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Known as the broke college students’ main source of food, instant noodles have been satisfying the hungry bellies of the economically-unstable or culinarily-challenged for decades. However, the instant noodle has never been viewed as a nourishing food item-that is, until some of us asked what if…?
The idea for the world’s first instant noodle, “chicken ramen,” (or more accurately ‘chikin ramen’) came to Momofuku Ando in 1940s post-war Japan. Still in recovery from WWII, Japan was facing nation-wide famine and its worst harvest season in decades. People were starving and dying, leaving them to rely heavily on wheat provided by the U.S during its occupation in Japan. Often made from this surplus of wheat were ramen and gyoza— a staple “stamina food,” both filling and high in calories. Despite this, the government pushed to produce bread instead, baffling Ando. As a means to maintain Japan’s heritage and possibly solve Japan’s hunger problem, he thought of making instant ramen that was not only more accessible, but also easier to prepare.
After a year of experimenting, Ando came up with an entire process of industrially manufacturing instant noodles— a process that is still implemented today. It starts with noodle-making, followed by steaming, seasoning and finally dehydrating the noodles in oil heat. Before long, people began calling the invention “Magic Ramen” for its convenience and ingenuity.
It has now been decades since the end of WWII. Japan’s economy is nowhere near where it used to be— but its instant noodle consumption has only increased. Japan consumes about 5630 million servings of instant noodles a year and consumption increases by 100 thousand servings annually. Our diets have, slowly but surely, evolved from eating to obtain energy to survive to eating for long-term health and prosperity. We are becoming more health-conscious by the day. Which begs the question— why is our instant noodle consumption increasing when we now value health over mere subsistence?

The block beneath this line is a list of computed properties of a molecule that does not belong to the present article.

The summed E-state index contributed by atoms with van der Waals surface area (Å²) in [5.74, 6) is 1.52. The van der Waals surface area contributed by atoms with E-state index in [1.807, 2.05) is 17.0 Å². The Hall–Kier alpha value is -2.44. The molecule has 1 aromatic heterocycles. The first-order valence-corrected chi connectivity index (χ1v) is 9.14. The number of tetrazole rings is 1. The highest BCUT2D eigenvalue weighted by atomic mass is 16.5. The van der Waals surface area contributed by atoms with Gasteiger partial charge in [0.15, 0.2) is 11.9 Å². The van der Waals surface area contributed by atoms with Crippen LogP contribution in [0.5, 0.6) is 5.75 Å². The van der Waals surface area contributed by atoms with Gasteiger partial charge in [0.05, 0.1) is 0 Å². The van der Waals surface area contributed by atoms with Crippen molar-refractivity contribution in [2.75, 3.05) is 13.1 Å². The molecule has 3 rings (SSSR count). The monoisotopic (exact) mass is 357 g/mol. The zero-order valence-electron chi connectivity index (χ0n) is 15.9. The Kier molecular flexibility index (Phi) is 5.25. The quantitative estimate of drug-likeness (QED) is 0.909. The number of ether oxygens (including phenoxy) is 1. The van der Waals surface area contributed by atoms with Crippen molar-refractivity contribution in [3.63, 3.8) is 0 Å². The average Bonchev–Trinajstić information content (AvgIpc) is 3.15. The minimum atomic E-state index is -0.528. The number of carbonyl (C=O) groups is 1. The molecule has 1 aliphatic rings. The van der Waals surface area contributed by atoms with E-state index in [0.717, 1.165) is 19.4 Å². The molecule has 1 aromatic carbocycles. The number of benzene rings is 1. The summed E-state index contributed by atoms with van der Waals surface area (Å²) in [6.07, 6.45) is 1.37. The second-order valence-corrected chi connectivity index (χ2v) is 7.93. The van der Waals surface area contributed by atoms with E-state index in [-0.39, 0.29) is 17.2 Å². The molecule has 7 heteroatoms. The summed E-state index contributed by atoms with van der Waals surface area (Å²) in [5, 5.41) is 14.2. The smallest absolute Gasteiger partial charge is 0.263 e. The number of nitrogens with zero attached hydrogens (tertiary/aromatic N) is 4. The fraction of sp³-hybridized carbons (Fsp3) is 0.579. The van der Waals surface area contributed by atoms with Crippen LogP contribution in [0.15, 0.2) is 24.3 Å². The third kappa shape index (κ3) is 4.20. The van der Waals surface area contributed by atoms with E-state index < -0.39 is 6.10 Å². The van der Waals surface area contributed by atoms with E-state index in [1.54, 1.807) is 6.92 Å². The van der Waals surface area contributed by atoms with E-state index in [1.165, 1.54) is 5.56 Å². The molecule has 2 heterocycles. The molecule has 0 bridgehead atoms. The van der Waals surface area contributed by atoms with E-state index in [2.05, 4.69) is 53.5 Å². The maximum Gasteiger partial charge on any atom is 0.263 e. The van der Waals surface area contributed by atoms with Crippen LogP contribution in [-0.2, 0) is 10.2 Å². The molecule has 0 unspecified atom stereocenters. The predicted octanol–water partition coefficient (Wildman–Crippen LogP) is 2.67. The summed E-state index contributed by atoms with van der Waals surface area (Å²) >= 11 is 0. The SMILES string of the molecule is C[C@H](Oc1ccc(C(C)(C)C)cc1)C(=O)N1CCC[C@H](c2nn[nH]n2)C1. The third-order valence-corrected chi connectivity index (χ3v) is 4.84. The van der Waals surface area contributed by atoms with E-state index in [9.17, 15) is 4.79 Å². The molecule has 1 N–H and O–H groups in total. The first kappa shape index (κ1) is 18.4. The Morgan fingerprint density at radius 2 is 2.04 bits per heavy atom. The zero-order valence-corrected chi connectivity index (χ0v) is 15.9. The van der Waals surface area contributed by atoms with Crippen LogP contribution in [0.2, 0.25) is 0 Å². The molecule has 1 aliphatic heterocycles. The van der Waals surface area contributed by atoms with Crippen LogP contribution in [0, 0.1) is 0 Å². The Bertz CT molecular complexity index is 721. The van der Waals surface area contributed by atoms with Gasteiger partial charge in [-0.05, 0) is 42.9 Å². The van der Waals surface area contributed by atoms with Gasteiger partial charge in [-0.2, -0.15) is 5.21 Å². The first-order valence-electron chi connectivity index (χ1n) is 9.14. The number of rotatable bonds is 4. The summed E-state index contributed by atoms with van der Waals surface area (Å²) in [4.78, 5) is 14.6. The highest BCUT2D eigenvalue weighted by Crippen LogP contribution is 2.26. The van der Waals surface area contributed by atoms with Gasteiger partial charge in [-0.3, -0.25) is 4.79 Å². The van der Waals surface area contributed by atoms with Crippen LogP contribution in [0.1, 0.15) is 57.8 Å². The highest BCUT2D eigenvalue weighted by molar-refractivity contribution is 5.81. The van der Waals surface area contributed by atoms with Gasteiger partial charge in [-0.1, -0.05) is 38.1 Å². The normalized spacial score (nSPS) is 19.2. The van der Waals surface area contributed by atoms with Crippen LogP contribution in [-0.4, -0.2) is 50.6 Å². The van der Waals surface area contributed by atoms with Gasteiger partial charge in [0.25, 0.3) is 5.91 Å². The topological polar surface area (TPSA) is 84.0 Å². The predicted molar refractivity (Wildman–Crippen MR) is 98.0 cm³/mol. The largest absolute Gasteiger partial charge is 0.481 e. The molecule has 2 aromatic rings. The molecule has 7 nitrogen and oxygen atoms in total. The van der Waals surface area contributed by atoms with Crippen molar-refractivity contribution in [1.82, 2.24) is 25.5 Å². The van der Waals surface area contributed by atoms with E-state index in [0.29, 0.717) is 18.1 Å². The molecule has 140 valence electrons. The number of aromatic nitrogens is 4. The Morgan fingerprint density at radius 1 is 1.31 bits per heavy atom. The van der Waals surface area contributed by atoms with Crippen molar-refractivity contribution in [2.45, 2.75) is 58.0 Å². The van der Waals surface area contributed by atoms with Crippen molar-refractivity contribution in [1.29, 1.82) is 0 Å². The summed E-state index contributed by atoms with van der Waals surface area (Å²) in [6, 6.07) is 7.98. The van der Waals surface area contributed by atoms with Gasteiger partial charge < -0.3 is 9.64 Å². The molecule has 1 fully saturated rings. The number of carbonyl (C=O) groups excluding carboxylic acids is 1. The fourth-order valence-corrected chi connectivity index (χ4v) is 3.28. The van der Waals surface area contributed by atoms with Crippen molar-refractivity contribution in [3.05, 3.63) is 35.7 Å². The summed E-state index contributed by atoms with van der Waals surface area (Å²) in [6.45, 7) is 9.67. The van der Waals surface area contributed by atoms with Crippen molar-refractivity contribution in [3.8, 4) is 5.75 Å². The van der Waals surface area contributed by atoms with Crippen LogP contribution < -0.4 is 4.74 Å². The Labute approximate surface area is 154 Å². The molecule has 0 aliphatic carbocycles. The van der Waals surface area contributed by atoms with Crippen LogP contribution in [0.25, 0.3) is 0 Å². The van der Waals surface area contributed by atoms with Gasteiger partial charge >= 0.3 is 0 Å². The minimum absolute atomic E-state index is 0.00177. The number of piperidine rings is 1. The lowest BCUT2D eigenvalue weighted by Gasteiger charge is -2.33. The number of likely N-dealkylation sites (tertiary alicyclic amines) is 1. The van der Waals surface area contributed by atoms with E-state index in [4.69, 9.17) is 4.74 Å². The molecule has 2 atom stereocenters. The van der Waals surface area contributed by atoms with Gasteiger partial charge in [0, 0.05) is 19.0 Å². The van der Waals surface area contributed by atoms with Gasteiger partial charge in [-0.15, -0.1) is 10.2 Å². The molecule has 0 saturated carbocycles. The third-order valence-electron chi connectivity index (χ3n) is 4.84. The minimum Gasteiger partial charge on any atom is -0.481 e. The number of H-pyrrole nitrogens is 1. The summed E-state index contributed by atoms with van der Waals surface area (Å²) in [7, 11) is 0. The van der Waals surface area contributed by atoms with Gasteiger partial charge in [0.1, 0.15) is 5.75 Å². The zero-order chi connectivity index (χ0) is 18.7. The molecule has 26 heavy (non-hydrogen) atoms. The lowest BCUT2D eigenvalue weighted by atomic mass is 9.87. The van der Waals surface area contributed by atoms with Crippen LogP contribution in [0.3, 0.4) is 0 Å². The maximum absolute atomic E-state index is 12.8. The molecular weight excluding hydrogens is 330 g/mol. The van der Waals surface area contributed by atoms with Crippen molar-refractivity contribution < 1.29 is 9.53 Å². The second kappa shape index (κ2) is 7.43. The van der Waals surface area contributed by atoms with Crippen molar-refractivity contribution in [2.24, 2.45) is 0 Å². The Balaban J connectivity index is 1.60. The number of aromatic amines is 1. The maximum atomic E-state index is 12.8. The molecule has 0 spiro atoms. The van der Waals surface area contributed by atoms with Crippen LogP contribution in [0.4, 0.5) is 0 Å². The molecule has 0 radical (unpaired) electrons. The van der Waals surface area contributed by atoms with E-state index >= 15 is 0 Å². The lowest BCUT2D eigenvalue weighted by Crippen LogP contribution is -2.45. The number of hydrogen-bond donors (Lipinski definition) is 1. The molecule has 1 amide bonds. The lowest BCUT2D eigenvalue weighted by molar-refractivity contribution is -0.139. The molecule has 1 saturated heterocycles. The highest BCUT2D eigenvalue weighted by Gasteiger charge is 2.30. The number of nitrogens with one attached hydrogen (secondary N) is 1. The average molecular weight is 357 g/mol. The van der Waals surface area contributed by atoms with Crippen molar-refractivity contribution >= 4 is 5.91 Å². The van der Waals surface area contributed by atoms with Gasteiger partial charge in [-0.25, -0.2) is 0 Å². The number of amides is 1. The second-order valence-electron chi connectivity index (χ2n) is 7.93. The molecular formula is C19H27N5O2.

Nowadays, instant noodles are constantly associated with the term ‘empty calories.’ For those unfamiliar, empty calories are, fundamentally, foods that may be filling but have no nutritional value. It was a concept first explored by French physiologist François Magendie, who conducted an (ethically questionable) experiment in which he fed a 3 year-old dog only sugar and recorded his findings— it died in 32 days.
Although our diets are (hopefully) not as extreme as Magendie’s test animals’, we, especially children, still consume a notably high amount of empty calories— with the majority of it coming from added sugars, solid fats, processed oils and starch. Unfortunately, the introduction of instant noodles has done little to nothing to help ease its consumption.
To answer the previous question, let’s take a look at the ingredients list many of us often ignore. Most instant ramens are made with maida— a milled, refined and bleached version of wheat flour. During the refining process, the most nutritious parts of whole grains, like bran and germ, are removed— stripping the flour of most of its natural nutrients including: fibre, vitamins, iron, magnesium, phosphorus, and more.